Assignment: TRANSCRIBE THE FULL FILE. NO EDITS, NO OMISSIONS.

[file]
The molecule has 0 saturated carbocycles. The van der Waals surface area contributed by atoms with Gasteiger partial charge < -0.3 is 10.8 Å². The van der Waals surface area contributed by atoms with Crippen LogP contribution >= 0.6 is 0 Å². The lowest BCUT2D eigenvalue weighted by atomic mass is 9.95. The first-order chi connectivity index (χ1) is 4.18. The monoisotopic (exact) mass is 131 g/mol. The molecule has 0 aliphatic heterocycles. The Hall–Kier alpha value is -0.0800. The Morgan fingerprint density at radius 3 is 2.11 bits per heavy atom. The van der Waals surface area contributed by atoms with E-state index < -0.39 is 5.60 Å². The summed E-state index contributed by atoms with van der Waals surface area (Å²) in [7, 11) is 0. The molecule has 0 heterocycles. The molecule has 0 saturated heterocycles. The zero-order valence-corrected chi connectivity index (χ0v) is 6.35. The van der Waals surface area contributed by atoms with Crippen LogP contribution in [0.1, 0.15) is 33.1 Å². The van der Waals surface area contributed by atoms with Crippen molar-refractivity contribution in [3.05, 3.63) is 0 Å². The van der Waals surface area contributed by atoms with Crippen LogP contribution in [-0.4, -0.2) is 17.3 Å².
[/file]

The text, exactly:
The molecule has 0 saturated carbocycles. The van der Waals surface area contributed by atoms with Gasteiger partial charge < -0.3 is 10.8 Å². The van der Waals surface area contributed by atoms with Crippen LogP contribution >= 0.6 is 0 Å². The lowest BCUT2D eigenvalue weighted by atomic mass is 9.95. The first-order chi connectivity index (χ1) is 4.18. The monoisotopic (exact) mass is 131 g/mol. The molecule has 0 aliphatic heterocycles. The Hall–Kier alpha value is -0.0800. The Morgan fingerprint density at radius 3 is 2.11 bits per heavy atom. The van der Waals surface area contributed by atoms with E-state index < -0.39 is 5.60 Å². The summed E-state index contributed by atoms with van der Waals surface area (Å²) in [7, 11) is 0. The molecule has 0 heterocycles. The molecule has 0 saturated heterocycles. The zero-order valence-corrected chi connectivity index (χ0v) is 6.35. The van der Waals surface area contributed by atoms with Crippen LogP contribution in [0.1, 0.15) is 33.1 Å². The van der Waals surface area contributed by atoms with Crippen molar-refractivity contribution in [3.05, 3.63) is 0 Å². The van der Waals surface area contributed by atoms with Crippen LogP contribution in [-0.4, -0.2) is 17.3 Å².